The findings, now being published in Journal of Cardiovascular Pharmacology, were revealed by a group of drug researchers headed by Ingrid Persson.
“We have previously shown that green tea inhibits the enzyme ACE, which is involved in the body’s fluid balance and blood pressure regulation. Now we wanted to study the effect of cocoa, since the active substances catechins and procyanidines are related,” says Ingrid Persson.
The researchers recruited 16 healthy volunteer subjects for the study. They were not tobacco users and were not allowed to take any pharmaceuticals for two weeks. During the last two days they were not allowed to eat chocolate or anything containing similar compounds, including many kinds of berries and fruits, nor could they drink coffee, tea, or wine.
When the study took place, everyone in the group – ten men and six women between the ages of 20 and 45 – ate 75 grams of unsweetened chocolate with a cocoa content of 72 percent. To analyze what happened with the ACE enzyme, blood samples were taken in advance and then a half hour, one hour, and three hours afterward.
In the sample taken three hours afterward, there was a significant inhibition of ACE activity. The average was 18 percent lower activity than before the dose of cocoa, fully comparable to the effect of drugs that inhibit ACE and are used as a first-choice treatment for high blood pressure.
When the activities of the enzyme decline, the blood pressure goes down with time. As expected, no such effect was found in the subjects. To show this, the study would have to continue over a longer period.
Even though Ingrid Persson is a drug researcher, the object of her studies is not to design new pharmaceuticals.
“Our findings indicate that changes in lifestyle with the help of foods that contain large concentrations of catechins and procyaninides prevent cardiovascular diseases,” she says.
Article: “Effects of cocoa extract and dark chocolate on angiotensin-converting enzyme and nitric oxide in human endothelial cells and healthy volunteers” by Ingrid A-L. Persson, Karin Persson, Staffan Hägg, and Rolf G.G. Andersson.
Journal of Cardiovascular Pharmacology Publish Ahead of Print, Nov. 2010. doi: 10.1097/FJC.0b013e3181fe62e3
Contact: Ingrid Persson phone: +46 (0)10-1031052, email@example.com
Pressofficer Åke Hjelm; firstname.lastname@example.org; +46-13 281 395
Åke Hjelm | idw
Organ-on-a-chip mimics heart's biomechanical properties
23.02.2017 | Vanderbilt University
Researchers identify cause of hereditary skeletal muscle disorder
22.02.2017 | Klinikum der Universität München
Cells need to repair damaged DNA in our genes to prevent the development of cancer and other diseases. Our cells therefore activate and send “repair-proteins”...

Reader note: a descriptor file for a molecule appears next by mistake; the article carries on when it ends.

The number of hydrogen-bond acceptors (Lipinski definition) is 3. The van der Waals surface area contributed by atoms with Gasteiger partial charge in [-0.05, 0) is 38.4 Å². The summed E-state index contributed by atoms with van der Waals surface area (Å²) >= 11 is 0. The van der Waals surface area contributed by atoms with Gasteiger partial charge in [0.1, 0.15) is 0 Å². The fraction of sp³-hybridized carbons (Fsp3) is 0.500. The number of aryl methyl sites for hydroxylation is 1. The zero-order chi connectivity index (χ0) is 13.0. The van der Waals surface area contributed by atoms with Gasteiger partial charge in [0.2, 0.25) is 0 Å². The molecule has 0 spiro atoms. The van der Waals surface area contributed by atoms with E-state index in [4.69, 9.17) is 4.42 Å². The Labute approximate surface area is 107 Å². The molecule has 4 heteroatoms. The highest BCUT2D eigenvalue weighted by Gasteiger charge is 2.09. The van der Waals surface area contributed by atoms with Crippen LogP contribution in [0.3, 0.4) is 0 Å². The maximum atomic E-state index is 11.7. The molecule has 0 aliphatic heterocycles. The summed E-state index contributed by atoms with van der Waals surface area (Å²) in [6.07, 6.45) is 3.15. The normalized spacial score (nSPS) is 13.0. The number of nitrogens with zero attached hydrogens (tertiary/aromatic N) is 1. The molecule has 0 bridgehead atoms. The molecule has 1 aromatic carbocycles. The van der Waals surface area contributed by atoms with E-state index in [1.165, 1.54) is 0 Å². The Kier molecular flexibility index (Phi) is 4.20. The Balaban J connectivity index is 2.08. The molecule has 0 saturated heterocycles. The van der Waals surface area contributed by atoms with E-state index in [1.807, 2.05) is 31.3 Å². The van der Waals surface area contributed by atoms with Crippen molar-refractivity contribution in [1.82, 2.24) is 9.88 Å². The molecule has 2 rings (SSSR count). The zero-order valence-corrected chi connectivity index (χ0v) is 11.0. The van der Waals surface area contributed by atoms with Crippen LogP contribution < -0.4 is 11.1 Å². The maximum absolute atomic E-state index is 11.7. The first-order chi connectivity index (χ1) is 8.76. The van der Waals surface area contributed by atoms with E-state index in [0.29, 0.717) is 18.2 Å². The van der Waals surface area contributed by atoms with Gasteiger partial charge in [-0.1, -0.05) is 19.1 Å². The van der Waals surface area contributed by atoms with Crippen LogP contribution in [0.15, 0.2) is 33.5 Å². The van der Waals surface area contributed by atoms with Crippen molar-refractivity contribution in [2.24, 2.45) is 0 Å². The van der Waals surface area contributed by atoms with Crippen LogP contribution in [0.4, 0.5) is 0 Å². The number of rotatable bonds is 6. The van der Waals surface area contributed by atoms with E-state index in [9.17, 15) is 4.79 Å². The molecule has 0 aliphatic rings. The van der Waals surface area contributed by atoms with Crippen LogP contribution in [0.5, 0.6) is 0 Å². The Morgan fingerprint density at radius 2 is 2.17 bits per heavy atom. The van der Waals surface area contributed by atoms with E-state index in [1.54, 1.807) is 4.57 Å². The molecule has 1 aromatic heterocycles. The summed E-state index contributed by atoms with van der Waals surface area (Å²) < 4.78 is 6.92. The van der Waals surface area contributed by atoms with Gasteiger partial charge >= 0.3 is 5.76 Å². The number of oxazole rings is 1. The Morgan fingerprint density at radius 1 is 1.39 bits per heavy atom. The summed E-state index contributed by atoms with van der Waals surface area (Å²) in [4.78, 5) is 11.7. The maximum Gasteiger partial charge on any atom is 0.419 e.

The Fraunhofer IWS Dresden and Technische Universität Dresden inaugurated their jointly operated Center for Additive Manufacturing Dresden (AMCD) with a festive ceremony on February 7, 2017. Scientists from various disciplines perform research on materials, additive manufacturing processes and innovative technologies, which build up components in a layer by layer process. This technology opens up new horizons for component design and combinations of functions. For example during fabrication, electrical conductors and sensors are already able to be additively manufactured into components. They provide information about stress conditions of a product during operation.
The 3D-printing technology, or additive manufacturing as it is often called, has long made the step out of scientific research laboratories into industrial...
Nature does amazing things with limited design materials. Grass, for example, can support its own weight, resist strong wind loads, and recover after being...
Nanometer-scale magnetic perforated grids could create new possibilities for computing. Together with international colleagues, scientists from the Helmholtz Zentrum Dresden-Rossendorf (HZDR) have shown how a cobalt grid can be reliably programmed at room temperature. In addition they discovered that for every hole ("antidot") three magnetic states can be configured. The results have been published in the journal "Scientific Reports".
Physicist Dr. Rantej Bali from the HZDR, together with scientists from Singapore and Australia, designed a special grid structure in a thin layer of cobalt in...
13.02.2017 | Event News
10.02.2017 | Event News
09.02.2017 | Event News
24.02.2017 | Life Sciences
24.02.2017 | Life Sciences
24.02.2017 | Trade Fair News